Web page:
When it comes to trying to join the billion-dollar club, many investors tend to focus on the world’s wealthiest individuals. They harp on every word legendary investors like Jim Rogers, George Soros and the infamous Warren Buffett say, hoping to gain some sort of insight from these financial Gurus. Few, however, look at the bigger picture. Taking a more macro view of the world can reveal some interesting facts about where the wealth really lies. Given our long standing pedigree of some of the world’s most affluent people, many might automatically assume that the United States would take first place as the world’s wealthiest country. But in a recent report from Knight Frank and Citi Private Wealth , it was estimated that Singapore’s GDP per capita at US$56,532 (measured by purchasing power parity in 2010) is the highest in the world, topping Norway (US$51, 226), the U.S. (US$45, 511) and Hong Kong (US$45, 301) [see the best performing ETFs in 2012].
Rather than trying to invest like the richest people in the world, investors might want to consider putting their assets in the most affluent countries instead, since investments in these economies have historically provided both stability and lucrative opportunities. And thanks to the rapid evolution of the ETF industry, there are now several ways investors can fine-tune their exposure towards the world’s richest countries:
MSCI Singapore Index Fund (EWS): EWS is by far the most liquid and popular option for achieving exposure to the Singaporean economy. The mega fund is home to over $1.5 billion in total assets and its shares exchange hands over 2 million times a day. Despite its massive size, EWS actually holds a relatively small and top-heavy basket of securities; only 34 stocks are included in the portfolio, and the top ten holdings account for more than two-thirds of total assets. Exposure is heavily concentrated in financial services stocks, followed by significant allocations to the industrials, real estate, and communication services sectors [see also Global Titans ETFdb Portfolio].
MSCI Singapore Small Cap Index Fund (EWSS): For those looking for more of a “pure play” on the local economy, EWSS is an appealing option, offering investors exposure to the small capitalization segment of the Singapore equities market. Like its all-cap counterpart however, EWSS holds a relatively shallow basket of holdings with exposure significantly biased towards real estate and industrials stocks.
MSCI Norway Capped Investable Market Index Fund (ENOR): This ETF was one of the earliest products to dedicate its assets to Norway’s economy. ENOR employs a unique weighting methodology that is designed to limit the weight of any single component to a maximum of 25% of the underlying index. But with only 50 securities in its portfolio, the fund grants most of its exposure to the top ten holdings, with that select group accounting for well over half of total assets. And while ENOR is well diversified across market capitalizations, it does not spread exposure across many sectors; the fund allocates over half of its assets to energy stocks.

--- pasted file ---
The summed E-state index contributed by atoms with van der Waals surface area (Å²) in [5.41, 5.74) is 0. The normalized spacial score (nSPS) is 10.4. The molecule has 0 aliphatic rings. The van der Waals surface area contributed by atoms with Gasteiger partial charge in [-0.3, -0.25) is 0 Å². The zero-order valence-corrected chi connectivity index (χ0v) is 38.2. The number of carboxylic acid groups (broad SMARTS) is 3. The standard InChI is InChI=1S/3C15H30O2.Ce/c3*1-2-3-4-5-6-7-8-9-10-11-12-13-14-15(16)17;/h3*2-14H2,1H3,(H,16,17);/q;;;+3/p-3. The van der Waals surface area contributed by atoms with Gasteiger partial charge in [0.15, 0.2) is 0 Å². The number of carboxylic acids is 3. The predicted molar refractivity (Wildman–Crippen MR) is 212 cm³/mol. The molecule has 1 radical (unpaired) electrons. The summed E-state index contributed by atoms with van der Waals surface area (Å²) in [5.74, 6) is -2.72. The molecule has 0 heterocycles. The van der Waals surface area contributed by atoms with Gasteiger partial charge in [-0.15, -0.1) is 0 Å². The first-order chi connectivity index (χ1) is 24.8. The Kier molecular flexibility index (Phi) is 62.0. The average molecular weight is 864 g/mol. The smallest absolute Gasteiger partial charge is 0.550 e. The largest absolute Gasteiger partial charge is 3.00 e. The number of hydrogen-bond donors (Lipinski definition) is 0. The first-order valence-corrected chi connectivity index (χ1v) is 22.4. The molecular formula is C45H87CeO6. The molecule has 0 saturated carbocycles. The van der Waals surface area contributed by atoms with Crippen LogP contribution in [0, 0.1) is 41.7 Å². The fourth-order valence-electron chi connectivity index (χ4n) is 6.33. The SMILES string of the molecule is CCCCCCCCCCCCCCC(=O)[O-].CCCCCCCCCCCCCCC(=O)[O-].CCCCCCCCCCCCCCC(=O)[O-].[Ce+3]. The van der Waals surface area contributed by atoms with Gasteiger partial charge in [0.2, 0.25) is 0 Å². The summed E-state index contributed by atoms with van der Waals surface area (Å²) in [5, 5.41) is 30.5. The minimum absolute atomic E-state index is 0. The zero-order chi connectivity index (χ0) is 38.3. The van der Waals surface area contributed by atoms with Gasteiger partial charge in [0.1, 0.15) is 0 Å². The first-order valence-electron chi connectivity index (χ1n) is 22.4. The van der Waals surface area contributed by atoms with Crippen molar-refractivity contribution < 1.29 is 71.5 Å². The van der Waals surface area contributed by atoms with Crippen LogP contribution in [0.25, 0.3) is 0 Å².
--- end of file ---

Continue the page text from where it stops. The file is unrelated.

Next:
FTSE Norway 30 ETF (NORW): Another broad-based fund, NORW is designed to measure the equity market performance in Norway. Considering ENOR and NORW’s investment objectives, it is not surprising to see that the two funds hold almost identical portfolios, with 9 out of 10 top holdings in each fund receiving approximately the same weighting. NORW, however, invests in about 30 securities as compared to its competitor’s 50 holdings. But for the cost-conscious investors, NORW may be a more appealing options as its expense ratio come in three basis points lower than ENOR at 0.50% [see Head-To-Head ETF Comparison Tool].
MSCI Hong Kong Index Fund (EWH): With nearly $2 billion in total assets and an average daily trading volume of over 2.5 million shares, this ETF is without question the most popular fund to dedicate itself to Hong Kong’s economy. EWH invests in about 40 individual securities, with the majority of holdings being giant and large-cap companies. The fund features exposure to only a handful of industries and allocates the majority of its assets to real estate and financial services stocks.
MSCI Hong Kong Small Cap Index Fund (EWHS): This ETF focuses on the small capitalization segment of Hong Kong’s equity market, making it an appealing “pure play” option for investors wishing to gain exposure to the local economy. Despite the fund’s stated investment objective, EWHS is actually dominated by mid-cap stocks, which account for nearly three-quarters of total assets [find ETFs for every investment objective with the ETF Screener].
Hong Kong Alpha Dex Fund (FHK): Part of First Trust’s popular AlphaDEX lineup, FHK puts a new twist on the Hong Kong equity market. The fund employs a quantitative screening methodology that is designed to identify the stocks from a specific sphere that have the greatest potential for capital appreciation. The resulting portfolio consists of about 40 individual securities, the majority of which are large and giant-cap stocks from the real estate and consumer cyclical sectors.
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